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If crowds are hostile at Madison Square Garden toward Patrick Ewing this season, he still plans to give them their money's worth.

The All-Star center for the New York Knicks never spoke directly to the media during the offseason as he turned down a contract extension that would have paid him an average of $5.5 million a season, and then unsuccessfully filed for arbitration.On Thursday, the day before the Knicks open training camp here, Ewing broke his silence and tried to mend fences with the team and fans.

"I've been hearing other people say the crowd is going to boo," Ewing said. "When I'm on the court, I give the fans what they want to see. That's what I owe the fans. When they pay their money to see me play, I try to play to the best of my ability."

Ewing has a clause in his original 10-year contract with the Knicks saying he could become a free agent if he was not among the top four highest-paid players in the NBA on June 1. An arbitrator ruled that he was.

The Knicks, who took the $33 million contract extension offer off the table after the arbitration case, became concerned that Ewing is now perceived as a greedy player who would no longer give his best.

"I never asked to be traded or demanded to be traded, as it was stated," Ewing said. "I'm definitely disappointed I lost the arbitration case. I feel he made the wrong decision."

Ewing said he was discouraged that the Knicks have had six coaches, four general managers and two presidents in the six years since he's been with the team.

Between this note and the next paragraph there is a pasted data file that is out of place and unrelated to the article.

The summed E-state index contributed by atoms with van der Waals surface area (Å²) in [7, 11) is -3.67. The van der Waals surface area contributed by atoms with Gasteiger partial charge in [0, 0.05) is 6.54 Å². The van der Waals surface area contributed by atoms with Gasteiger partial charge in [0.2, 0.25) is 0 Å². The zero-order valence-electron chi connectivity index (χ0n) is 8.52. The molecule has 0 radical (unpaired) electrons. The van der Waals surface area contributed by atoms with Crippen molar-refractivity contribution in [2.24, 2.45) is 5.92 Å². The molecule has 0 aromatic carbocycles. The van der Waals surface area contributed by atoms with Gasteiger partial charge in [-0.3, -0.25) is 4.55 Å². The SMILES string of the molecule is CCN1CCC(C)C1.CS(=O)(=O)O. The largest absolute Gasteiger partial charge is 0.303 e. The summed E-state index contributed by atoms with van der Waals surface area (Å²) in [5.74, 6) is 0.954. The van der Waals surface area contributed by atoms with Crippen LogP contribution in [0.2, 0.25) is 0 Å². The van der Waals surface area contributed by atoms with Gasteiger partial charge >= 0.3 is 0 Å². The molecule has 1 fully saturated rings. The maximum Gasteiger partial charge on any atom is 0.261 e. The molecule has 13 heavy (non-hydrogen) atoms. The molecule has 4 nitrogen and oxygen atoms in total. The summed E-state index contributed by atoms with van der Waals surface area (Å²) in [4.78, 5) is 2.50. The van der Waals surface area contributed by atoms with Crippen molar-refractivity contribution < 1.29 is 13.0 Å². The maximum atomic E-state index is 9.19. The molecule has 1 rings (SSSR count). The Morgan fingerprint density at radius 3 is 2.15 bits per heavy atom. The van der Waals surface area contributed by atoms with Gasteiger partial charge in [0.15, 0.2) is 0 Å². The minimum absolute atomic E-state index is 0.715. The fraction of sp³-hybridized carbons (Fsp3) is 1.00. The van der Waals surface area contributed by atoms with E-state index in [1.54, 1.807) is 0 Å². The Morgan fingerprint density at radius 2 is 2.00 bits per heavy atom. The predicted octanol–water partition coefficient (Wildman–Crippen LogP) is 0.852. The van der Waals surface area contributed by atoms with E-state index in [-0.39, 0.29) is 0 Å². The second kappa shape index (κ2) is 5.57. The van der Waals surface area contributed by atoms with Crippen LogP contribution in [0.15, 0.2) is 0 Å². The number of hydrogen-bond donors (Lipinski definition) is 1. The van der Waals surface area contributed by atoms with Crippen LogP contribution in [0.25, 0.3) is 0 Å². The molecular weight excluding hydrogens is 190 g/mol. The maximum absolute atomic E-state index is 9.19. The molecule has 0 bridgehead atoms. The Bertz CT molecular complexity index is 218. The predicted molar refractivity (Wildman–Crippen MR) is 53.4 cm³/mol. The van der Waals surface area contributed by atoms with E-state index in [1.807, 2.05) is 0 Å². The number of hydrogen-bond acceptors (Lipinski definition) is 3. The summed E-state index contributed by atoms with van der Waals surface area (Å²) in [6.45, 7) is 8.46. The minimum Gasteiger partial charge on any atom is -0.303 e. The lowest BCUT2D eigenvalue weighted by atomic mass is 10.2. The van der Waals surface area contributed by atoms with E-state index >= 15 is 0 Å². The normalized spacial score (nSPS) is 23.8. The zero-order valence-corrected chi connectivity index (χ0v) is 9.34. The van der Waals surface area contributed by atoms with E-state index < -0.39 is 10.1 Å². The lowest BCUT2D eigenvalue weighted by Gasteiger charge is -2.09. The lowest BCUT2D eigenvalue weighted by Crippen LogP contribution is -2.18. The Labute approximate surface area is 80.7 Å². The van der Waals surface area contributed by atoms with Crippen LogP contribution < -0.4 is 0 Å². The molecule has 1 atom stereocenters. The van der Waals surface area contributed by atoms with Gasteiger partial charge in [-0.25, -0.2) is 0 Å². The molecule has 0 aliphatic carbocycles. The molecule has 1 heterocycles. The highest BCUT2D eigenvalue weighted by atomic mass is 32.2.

"New York is a great town. I started my career here, and I definitely would like to finish it here," Ewing said. "But I wanted the Knicks to do the right things to insure that we'd be an elite ball club. We were there for a year, but when (coach) Rick Pitino left, things went to pieces.

"My goal is to win. I was happy for Michael Jordan when he won a championship, but it was hard for me to sit and watch it. I'm jealous. I want that situation to be me," Ewing said.

Ewing said he declined to talk to the media during the summer because "in the heat of battle, you sometimes say things you regret. It wasn't the right time to speak."

"The Knicks and I had a difference of opinion. So we took it to court. I wanted that right to explore free agency."

But Ewing said he doesn't regret what happened, and rejected suggestions he might have received bad advice.

"If I had to do it again, I would do the same thing," he said. "Patrick Ewing is a man. Everybody has advisers. My adviser advised me. I made the decision. It was principle. I felt like I did what I had to do."